AMD Ryzen 7000 vs. Intel Raptor Lake
Later this year, both AMD and Intel are launching their Ryzen 7000 and Raptor Lake processors, respectively, at around the same time. AMD is aiming to take back the single- and multithreaded performance crown from Intel, while Intel is looking to solidify its lead and hang on to the gaming crown it took back with its 12th-generation processors. Yet each company’s approach could not be more different. Although AMD’s Ryzen 7000 CPUs are equipped with a new architecture and process node, they do not feature an increase in core count. Meanwhile, Intel is sticking with its 10nm process for its Raptor Lake CPUs and doesn’t seem to be pursuing major architectural changes; instead, it’s adding more cores.
Although reviews for the upcoming CPUs aren’t available yet, official information and (hopefully accurate) leaks give us a good idea of what to expect in the next generation.
Pricing and availability
In August, AMD confirmed Ryzen 7000 would launch on September 27, which is also apparently the date for Raptor Lake’s reveal. According to the same rumor, Raptor Lake will then launch on October 20. Regardless of the rumor’s truthfulness (or lack thereof), Intel did confirm its CPUs would launch before December, so we won’t be waiting for very long.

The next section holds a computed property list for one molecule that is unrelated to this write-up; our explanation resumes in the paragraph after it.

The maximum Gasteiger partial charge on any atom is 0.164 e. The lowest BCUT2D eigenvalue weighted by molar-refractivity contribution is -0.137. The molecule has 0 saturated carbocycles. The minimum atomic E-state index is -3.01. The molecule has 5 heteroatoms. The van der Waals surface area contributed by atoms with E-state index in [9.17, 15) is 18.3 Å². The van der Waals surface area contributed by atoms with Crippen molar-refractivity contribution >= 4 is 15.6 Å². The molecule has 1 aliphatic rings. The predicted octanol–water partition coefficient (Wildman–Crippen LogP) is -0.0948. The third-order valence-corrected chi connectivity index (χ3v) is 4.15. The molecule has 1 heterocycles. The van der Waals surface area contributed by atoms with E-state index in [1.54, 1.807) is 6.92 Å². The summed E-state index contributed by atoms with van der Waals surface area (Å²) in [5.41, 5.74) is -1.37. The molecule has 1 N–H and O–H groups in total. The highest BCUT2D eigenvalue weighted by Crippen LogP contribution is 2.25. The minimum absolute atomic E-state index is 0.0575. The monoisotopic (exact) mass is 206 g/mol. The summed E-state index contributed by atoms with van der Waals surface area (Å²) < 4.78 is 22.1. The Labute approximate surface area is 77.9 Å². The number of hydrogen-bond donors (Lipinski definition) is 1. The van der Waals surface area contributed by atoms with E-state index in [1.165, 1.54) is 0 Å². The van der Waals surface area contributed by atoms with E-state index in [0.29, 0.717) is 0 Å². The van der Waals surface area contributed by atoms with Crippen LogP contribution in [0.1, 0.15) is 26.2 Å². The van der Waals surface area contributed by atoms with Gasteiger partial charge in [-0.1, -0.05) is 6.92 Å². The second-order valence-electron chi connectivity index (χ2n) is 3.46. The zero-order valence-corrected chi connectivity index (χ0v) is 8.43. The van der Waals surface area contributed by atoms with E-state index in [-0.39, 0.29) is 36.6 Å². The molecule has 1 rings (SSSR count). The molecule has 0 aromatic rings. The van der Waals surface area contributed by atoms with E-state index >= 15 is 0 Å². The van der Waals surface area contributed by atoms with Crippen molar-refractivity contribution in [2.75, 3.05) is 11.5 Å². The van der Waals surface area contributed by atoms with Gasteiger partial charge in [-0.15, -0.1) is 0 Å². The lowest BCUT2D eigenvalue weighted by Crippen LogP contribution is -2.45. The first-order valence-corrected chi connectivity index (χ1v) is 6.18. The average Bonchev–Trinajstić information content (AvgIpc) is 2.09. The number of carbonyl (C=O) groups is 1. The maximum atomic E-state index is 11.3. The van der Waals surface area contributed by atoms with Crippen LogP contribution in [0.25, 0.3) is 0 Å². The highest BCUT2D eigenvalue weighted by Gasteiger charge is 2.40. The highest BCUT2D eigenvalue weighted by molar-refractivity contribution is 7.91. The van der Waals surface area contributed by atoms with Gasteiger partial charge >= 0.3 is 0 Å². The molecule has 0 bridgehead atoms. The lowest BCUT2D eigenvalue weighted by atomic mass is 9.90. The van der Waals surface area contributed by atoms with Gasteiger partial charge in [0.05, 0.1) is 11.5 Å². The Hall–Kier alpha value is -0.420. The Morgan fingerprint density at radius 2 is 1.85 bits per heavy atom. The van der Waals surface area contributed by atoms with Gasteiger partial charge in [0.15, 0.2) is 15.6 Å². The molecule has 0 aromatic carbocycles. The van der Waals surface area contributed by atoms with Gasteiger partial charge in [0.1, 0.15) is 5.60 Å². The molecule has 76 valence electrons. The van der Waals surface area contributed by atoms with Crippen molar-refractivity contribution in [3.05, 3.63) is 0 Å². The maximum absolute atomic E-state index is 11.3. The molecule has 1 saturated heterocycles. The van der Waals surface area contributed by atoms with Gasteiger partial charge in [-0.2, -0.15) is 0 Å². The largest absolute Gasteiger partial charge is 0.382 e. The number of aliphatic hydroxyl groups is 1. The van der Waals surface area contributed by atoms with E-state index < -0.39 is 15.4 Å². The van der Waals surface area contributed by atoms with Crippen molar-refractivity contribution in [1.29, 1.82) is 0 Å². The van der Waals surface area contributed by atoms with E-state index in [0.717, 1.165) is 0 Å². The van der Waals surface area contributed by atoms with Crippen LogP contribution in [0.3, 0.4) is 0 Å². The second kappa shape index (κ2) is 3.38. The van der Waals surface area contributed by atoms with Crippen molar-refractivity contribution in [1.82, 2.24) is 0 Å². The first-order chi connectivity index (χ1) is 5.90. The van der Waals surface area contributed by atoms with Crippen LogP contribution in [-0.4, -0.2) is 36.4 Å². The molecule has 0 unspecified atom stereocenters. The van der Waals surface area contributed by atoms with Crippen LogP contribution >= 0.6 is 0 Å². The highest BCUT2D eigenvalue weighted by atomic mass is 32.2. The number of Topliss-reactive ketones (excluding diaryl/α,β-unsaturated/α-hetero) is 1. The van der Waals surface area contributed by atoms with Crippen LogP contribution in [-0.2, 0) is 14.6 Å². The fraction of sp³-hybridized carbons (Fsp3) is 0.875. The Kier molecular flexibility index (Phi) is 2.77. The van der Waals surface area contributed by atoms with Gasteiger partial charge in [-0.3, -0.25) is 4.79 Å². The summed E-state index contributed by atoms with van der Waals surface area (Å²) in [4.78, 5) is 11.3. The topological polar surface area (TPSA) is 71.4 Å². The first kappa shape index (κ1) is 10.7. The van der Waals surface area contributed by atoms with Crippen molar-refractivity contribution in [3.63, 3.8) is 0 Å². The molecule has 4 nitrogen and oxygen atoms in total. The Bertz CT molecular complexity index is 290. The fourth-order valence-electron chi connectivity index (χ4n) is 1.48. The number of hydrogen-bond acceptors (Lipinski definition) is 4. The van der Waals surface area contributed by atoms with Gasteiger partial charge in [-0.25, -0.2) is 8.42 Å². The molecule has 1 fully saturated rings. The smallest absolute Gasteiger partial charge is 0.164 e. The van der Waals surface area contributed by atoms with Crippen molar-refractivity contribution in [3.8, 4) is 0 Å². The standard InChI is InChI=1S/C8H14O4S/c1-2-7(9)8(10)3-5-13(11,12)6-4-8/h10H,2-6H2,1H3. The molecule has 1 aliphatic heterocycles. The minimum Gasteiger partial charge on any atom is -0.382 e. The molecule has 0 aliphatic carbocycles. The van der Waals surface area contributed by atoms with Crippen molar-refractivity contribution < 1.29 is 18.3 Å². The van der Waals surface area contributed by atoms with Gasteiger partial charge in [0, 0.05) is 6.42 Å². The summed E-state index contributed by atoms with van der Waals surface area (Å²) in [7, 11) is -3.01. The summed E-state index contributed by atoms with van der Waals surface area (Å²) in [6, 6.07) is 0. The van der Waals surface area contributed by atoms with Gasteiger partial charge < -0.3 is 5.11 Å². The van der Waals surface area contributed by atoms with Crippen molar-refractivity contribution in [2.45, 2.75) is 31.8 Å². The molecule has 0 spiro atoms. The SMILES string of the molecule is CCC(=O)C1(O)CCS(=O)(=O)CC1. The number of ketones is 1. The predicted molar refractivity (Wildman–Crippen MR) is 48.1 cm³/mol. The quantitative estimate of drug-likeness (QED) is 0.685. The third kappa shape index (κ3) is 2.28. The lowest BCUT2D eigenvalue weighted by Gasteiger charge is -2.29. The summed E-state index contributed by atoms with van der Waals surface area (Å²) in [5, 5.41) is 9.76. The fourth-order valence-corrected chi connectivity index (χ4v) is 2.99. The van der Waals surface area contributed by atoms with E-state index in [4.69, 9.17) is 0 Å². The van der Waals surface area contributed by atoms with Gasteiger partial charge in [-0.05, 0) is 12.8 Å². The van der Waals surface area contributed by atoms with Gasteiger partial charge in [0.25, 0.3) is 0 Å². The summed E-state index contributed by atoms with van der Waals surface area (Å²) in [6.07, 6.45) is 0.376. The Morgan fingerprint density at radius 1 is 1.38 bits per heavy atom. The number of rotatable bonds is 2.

AMD’s Ryzen 7000 reveal included pricing info for the four inaugural chips:
- Ryzen 9 7950X, $699
- Ryzen 9 7900X, $549
- Ryzen 7 7700X, $399
- Ryzen 7 7600X, $299
Ryzen 7000’s pricing structure is something of an improvement over Ryzen 5000’s, but it still doesn’t offer anything for buyers wanting something a little cheaper. Ryzen 7000 CPUs with 3D V-Cache are also not available yet, but AMD has confirmed they’re on the way. Hopefully, we’ll hear something about cheaper or V-Cache-equipped Ryzen 7000 CPUs at AMD’s CES 2023 presentation in January.
Meanwhile, Intel has not confirmed pricing for Raptor Lake, but for reference, here’s what happened with its 12th-gen CPUs.
- Core i9-12900K, $599
- Core i7-12700K, $419
- Core i5-12600K, $299
- Core i5-12400, $192
- Core i3-12300, $143
- Core i3-12100, $129
Because Intel is increasing the core count rather than providing a significant architectural or process improvement, we would expect the top-end 24-core Raptor Lake CPU (presumably the Core i9-13900K) to carry a higher price than the Core i9-12900K. This is what happened with the Core i7-8700K and the Core i9-9900K — each CPU had more cores and a higher price tag than the old flagship. Meanwhile, we could expect the price per core to go down, which is what we have seen since 8th-gen.